String Right Part
This page was last reviewed on Dec 13, 2021.
Dot Net Perls
String right. A Python string contains many characters. Often we want just the last several characters—the ending, rightmost part of the string.
Shows a method
Implementation notes. With a special method, we can get just the right part. But often using slice syntax directly is a better choice as it involves less code.
Required output. Consider the string "soft orange cat." The last 3 characters are "cat," and so the result of right() with an argument of 3 should be "cat."Shows a method
soft orange cat RIGHT 3: cat
An example. Here we introduce a "right" method. Pay close attention to the return value of right(). It uses slice syntax with a negative start, and no end.
Tip We do not specify an end—this means the slice continues to the end of the string.
And We use a negative start—this means we start from that many characters from the end of the string.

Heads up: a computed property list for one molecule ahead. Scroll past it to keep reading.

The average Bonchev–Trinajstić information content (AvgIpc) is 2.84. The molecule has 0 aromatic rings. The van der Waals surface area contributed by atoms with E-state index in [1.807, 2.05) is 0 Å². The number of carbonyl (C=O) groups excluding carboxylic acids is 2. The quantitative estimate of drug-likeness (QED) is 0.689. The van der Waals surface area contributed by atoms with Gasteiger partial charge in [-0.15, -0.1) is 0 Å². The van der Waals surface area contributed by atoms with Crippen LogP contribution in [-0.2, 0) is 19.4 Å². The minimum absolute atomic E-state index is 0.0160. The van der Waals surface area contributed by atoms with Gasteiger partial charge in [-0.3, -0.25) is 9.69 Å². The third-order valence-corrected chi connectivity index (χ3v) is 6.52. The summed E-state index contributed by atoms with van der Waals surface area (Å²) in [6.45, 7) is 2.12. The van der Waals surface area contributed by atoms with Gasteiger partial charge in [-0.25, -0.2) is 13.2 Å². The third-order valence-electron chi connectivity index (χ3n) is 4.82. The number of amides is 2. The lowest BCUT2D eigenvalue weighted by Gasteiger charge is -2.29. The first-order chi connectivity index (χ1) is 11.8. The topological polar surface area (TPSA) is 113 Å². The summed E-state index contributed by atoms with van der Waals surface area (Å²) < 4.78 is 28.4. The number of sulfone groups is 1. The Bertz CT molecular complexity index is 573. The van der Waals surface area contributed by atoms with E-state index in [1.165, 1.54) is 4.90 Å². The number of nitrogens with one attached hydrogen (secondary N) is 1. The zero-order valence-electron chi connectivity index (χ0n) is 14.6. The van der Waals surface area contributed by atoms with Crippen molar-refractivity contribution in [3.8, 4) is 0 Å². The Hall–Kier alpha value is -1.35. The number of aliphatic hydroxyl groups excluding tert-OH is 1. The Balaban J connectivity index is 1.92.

def right(value, count): # To get right part of string, use negative first index in slice. return value[-count:] # Test the method. source = "soft orange cat" print(right(source, 3)) print(right(source, 1)) # We can avoid the "right" method entirely. # ... We can also use len in the expression. print(source[-2:]) print(source[len(source) - 2:])
cat t at at
Some notes. If you are using strings in Python, learning the slice syntax is essential. We get "right" and "left" parts as slices.
Summary. There is no substring() or right() method in the Python language. With slice indexes (some of which can be omitted) we get string parts.
Dot Net Perls is a collection of tested code examples. Pages are continually updated to stay current, with code correctness a top priority.
Sam Allen is passionate about computer languages. In the past, his work has been recommended by Apple and Microsoft and he has studied computers at a selective university in the United States.
This page was last updated on Dec 13, 2021 (edit link).
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